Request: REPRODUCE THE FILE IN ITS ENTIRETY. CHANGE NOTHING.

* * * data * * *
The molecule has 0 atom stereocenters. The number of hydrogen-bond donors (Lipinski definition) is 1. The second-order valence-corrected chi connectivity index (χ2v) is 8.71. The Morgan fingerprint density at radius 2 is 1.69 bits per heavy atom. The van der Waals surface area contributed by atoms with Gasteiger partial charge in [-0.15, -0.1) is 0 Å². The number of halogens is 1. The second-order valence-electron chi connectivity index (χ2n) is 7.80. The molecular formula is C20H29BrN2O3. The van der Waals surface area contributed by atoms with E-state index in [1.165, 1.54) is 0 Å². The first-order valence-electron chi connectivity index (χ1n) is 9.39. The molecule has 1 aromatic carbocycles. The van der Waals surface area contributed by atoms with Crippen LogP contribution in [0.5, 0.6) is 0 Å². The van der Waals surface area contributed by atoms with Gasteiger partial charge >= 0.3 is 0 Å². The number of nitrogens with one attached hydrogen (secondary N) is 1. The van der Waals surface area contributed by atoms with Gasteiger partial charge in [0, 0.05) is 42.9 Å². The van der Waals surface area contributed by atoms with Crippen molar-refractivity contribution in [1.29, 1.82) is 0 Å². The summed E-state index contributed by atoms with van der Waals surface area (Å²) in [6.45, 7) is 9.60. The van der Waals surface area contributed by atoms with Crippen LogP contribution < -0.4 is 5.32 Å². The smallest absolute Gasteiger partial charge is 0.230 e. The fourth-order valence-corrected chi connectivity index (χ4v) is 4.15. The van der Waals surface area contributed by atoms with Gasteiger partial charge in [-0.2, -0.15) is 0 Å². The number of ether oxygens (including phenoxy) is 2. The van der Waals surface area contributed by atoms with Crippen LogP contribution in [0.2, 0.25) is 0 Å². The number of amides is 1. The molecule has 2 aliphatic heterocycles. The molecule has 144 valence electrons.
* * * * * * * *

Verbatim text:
The molecule has 0 atom stereocenters. The number of hydrogen-bond donors (Lipinski definition) is 1. The second-order valence-corrected chi connectivity index (χ2v) is 8.71. The Morgan fingerprint density at radius 2 is 1.69 bits per heavy atom. The van der Waals surface area contributed by atoms with Gasteiger partial charge in [-0.15, -0.1) is 0 Å². The number of halogens is 1. The second-order valence-electron chi connectivity index (χ2n) is 7.80. The molecular formula is C20H29BrN2O3. The van der Waals surface area contributed by atoms with E-state index in [1.165, 1.54) is 0 Å². The first-order valence-electron chi connectivity index (χ1n) is 9.39. The molecule has 1 aromatic carbocycles. The van der Waals surface area contributed by atoms with Crippen LogP contribution in [0.5, 0.6) is 0 Å². The van der Waals surface area contributed by atoms with Gasteiger partial charge >= 0.3 is 0 Å². The number of nitrogens with one attached hydrogen (secondary N) is 1. The van der Waals surface area contributed by atoms with Gasteiger partial charge in [0, 0.05) is 42.9 Å². The van der Waals surface area contributed by atoms with Crippen molar-refractivity contribution in [1.29, 1.82) is 0 Å². The summed E-state index contributed by atoms with van der Waals surface area (Å²) in [6.45, 7) is 9.60. The van der Waals surface area contributed by atoms with Crippen LogP contribution < -0.4 is 5.32 Å². The smallest absolute Gasteiger partial charge is 0.230 e. The fourth-order valence-corrected chi connectivity index (χ4v) is 4.15. The van der Waals surface area contributed by atoms with Gasteiger partial charge in [-0.2, -0.15) is 0 Å². The number of ether oxygens (including phenoxy) is 2. The van der Waals surface area contributed by atoms with Crippen LogP contribution in [0.2, 0.25) is 0 Å². The number of amides is 1. The molecule has 2 aliphatic heterocycles. The molecule has 144 valence electrons.